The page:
But it was hard to make sense of the Czechs and Slovaks. They did not like the regime. Barely anyone actually believed in it. But they did not dislike it enough to do anything. Everyone seemed so tired. The gentle struggle to maintain a quiet and comfortable existence – with a Skoda, a chata, an annual holiday, keeping the children out of trouble and hunting down scarce consumer goods – seemed to exhaust their energies. I was cautious about raising controversial political topics with people whom I met casually (and I was aware that all my movements were watched by the StB, so anyone I did become friendly with would be under scrutiny too). Most people I met seemed barely to have heard of the dissidents. I could recite Charter 77 from memory, Most Czechs and Slovaks I met thought that was weird.

As the rest of the region began to stir, the Czechoslovak apathy became more anomalous. Even the East Germans were fed up – streaming through Prague to seek asylum in the West German embassy, leaving their cherished Trabbis and Wartburgs in the streets, keys in the ignition, and notes telling the Czechs that they were welcome to keep them.

It seemed inevitable that Communist rule would topple sooner or later. The big puzzle was what would come after. I was gloomy – I could not see any reformists lurking in the grey ranks of the Communist Party. There was no counterpart to Hungary’s Imre Poszgay, or East Germany’s Hans Modrow, and certainly no Czechoslovak Gorbachev. It seemed more likely that the Communist Party would implode completely than that it would change.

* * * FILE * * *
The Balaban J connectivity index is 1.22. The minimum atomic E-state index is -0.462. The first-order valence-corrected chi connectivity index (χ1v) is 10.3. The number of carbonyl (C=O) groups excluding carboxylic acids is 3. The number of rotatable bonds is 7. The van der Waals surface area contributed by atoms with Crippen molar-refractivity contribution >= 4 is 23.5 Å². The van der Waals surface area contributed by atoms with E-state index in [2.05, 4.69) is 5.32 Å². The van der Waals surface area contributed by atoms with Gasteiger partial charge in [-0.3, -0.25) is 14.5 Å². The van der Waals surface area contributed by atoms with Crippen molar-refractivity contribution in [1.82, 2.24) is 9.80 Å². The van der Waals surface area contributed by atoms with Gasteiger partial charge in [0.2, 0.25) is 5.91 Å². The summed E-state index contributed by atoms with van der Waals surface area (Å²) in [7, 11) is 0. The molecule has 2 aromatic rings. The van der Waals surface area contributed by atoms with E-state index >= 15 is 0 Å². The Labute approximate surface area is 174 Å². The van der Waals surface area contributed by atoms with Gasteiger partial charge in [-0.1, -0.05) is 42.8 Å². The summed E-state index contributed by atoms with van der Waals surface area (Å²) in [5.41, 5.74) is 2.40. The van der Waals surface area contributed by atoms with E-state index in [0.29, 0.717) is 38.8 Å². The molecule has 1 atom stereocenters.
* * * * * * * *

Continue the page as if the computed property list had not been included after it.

Nor could I see the dissidents, exhausted, fractious, eccentric, forming a new political class. There were too few solid characters with the moral and intellectual depth of Adam Michnik, Bronislaw Geremek, Jacek Kuron or Tadeusz Mazowiecki. When a building collapses, weeds grow on the rubble, I mused. What would be the political brambles, nettles, bindweed and buddleia that would take root once the existing system collapsed.

Other questions were pressing too. What would happen to the StB, and their network of informants, and to the hideous secrets of their files. Who would get the money after the revolution? What would happen to the Russians? And what about the relations between Czechs and Slovaks – a problem that had been disguised by Communism, but not solved?